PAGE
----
Marius Hermansen, the new chief executive at Norway's Astrup Fearnley, has revealed an ambition to tear down the walls between the group's different companies.

And the former John Fredriksen lieutenant, appointed in July, also said the company has been focusing on youth in what can be seen as an industry for more experienced heads.

Speaking to Norwegian conference company Nor-Shipping as part of a promotion of next year's shipping get-together, the former shipbroker revealed that the office is buzzing now that everyone has returned from working from home.

"There’s so much energy here," Hermansen said. "The atmosphere is electric, with almost all our segments operating in what appears to be super-cycles, in a marketplace firing on full cylinders."

Astrup Fearnley has been recruiting more and more young talent to integrate into its established base, he said.

Experience still necessary

Hermansen admitted youth is perhaps not the first word that springs to mind when shipbroking is mentioned.

"Look, there’s a lot of 50 and 60-year-olds in this industry, on the broking side, the shipping side, and the oil and gas side, and that’s crucial," he said.

"Their experience is invaluable. But we all know that the industry, indeed the world, demands a new approach, with new ideas, technology and solutions."

So he said Astrup Fearnley is looking to bring in emerging talent and energy, not simply tick a box, but to listen to them, be inspired and dare to do things differently.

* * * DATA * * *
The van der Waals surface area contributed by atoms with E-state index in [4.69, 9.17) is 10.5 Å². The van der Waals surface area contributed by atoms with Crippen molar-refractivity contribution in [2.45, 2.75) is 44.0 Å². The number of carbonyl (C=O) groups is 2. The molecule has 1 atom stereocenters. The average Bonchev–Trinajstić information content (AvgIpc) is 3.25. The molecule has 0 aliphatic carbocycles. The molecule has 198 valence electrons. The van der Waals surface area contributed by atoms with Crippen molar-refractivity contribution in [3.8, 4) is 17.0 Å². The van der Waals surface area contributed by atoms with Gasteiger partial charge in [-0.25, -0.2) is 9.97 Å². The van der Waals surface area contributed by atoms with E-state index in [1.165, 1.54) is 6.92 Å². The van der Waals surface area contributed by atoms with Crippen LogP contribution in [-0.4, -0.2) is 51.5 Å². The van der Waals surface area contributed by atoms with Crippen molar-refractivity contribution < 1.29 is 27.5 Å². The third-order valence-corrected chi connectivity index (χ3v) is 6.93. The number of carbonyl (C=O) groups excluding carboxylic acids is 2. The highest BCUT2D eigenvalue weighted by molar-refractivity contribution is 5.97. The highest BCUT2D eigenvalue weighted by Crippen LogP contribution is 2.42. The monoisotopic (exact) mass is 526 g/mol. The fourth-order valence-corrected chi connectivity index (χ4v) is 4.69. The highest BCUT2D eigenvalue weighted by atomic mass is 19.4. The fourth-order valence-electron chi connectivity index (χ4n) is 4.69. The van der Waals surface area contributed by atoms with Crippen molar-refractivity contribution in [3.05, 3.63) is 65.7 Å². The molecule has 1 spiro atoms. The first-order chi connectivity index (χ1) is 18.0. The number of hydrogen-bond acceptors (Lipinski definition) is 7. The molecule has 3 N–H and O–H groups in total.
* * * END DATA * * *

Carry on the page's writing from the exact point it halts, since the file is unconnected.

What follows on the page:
"This whole industry is a 'turnaround' case, and I mean that in a positive way," Hermansen said. "There is huge opportunity out there."

The group comprises shipbroker Fearnleys, investment bank Fearnley Securities, Fearnley Offshore and Fearnley Offshore Supply.

Hermansen said he is a strong believer in "tearing down silos" to enable closer collaboration between teams, business units and clients.

'One company' approach

Marius Hermansen left Seatankers Management at the end of June. Photo: DN

He added that he wants to create a "one company" approach to offer customers "even more coordinated efforts and better services" with a culture that is "assertive, young and dynamic".

Hermansen is now back at the company where he previously spent 10 years, following a financial traineeship at AP Moller-Maersk. He rejoined from Fredriksen’s Seatankers Management, where he was chief operating officer.

"It feels great to be back," he said. "This is a time of change for the business, but change that is being built on very firm foundations."

The group has a global presence, with 330 professionals based across nine countries.

"This is still very much a people business, and that's why it's so vital to have a global presence for a global industry," Hermansen said.

No substitute for face-to-face contact

"We've been investing in that principle since our foundation in 1869. Face-to-face meetings matter. Full stop."

Hermansen also said the company wants to stay ahead of the curve on decarbonisation.

The finance side of the business has been involved in more than 30 capital markets and merger-and-acquisition transactions over the past two years with a green focus, raising more than $1bn.